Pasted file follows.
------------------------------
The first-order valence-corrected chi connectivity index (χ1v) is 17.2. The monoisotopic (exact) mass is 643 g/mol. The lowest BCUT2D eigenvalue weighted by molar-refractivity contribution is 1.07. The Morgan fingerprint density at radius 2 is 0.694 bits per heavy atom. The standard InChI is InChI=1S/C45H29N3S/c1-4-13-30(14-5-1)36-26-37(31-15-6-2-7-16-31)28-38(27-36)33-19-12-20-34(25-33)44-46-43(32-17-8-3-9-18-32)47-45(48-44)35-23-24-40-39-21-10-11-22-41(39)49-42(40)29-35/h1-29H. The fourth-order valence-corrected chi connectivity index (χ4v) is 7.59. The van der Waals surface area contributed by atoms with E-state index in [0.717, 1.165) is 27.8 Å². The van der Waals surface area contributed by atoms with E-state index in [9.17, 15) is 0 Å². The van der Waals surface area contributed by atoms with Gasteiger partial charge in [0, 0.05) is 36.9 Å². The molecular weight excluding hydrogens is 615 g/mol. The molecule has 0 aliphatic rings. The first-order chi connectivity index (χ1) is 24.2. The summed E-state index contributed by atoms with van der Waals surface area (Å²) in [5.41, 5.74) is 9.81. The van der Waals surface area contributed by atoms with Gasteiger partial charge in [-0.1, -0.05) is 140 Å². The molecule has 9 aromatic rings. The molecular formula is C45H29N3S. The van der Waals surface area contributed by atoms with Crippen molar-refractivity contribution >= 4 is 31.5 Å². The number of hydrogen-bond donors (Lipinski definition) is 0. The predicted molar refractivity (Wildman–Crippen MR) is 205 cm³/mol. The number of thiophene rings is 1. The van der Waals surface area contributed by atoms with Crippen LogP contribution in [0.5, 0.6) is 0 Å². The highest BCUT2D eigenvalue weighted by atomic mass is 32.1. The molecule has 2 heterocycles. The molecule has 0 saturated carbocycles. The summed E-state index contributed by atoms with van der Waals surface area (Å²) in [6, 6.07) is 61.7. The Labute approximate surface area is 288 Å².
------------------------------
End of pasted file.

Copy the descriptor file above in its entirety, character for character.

The first-order valence-corrected chi connectivity index (χ1v) is 17.2. The monoisotopic (exact) mass is 643 g/mol. The lowest BCUT2D eigenvalue weighted by molar-refractivity contribution is 1.07. The Morgan fingerprint density at radius 2 is 0.694 bits per heavy atom. The standard InChI is InChI=1S/C45H29N3S/c1-4-13-30(14-5-1)36-26-37(31-15-6-2-7-16-31)28-38(27-36)33-19-12-20-34(25-33)44-46-43(32-17-8-3-9-18-32)47-45(48-44)35-23-24-40-39-21-10-11-22-41(39)49-42(40)29-35/h1-29H. The fourth-order valence-corrected chi connectivity index (χ4v) is 7.59. The van der Waals surface area contributed by atoms with E-state index in [0.717, 1.165) is 27.8 Å². The van der Waals surface area contributed by atoms with E-state index in [9.17, 15) is 0 Å². The van der Waals surface area contributed by atoms with Gasteiger partial charge in [0, 0.05) is 36.9 Å². The molecular weight excluding hydrogens is 615 g/mol. The molecule has 0 aliphatic rings. The first-order chi connectivity index (χ1) is 24.2. The summed E-state index contributed by atoms with van der Waals surface area (Å²) in [5.41, 5.74) is 9.81. The van der Waals surface area contributed by atoms with Gasteiger partial charge in [-0.1, -0.05) is 140 Å². The molecule has 9 aromatic rings. The molecular formula is C45H29N3S. The van der Waals surface area contributed by atoms with Crippen molar-refractivity contribution >= 4 is 31.5 Å². The number of hydrogen-bond donors (Lipinski definition) is 0. The predicted molar refractivity (Wildman–Crippen MR) is 205 cm³/mol. The number of thiophene rings is 1. The van der Waals surface area contributed by atoms with Crippen LogP contribution in [0.5, 0.6) is 0 Å². The highest BCUT2D eigenvalue weighted by atomic mass is 32.1. The molecule has 2 heterocycles. The molecule has 0 saturated carbocycles. The summed E-state index contributed by atoms with van der Waals surface area (Å²) in [6, 6.07) is 61.7. The Labute approximate surface area is 288 Å².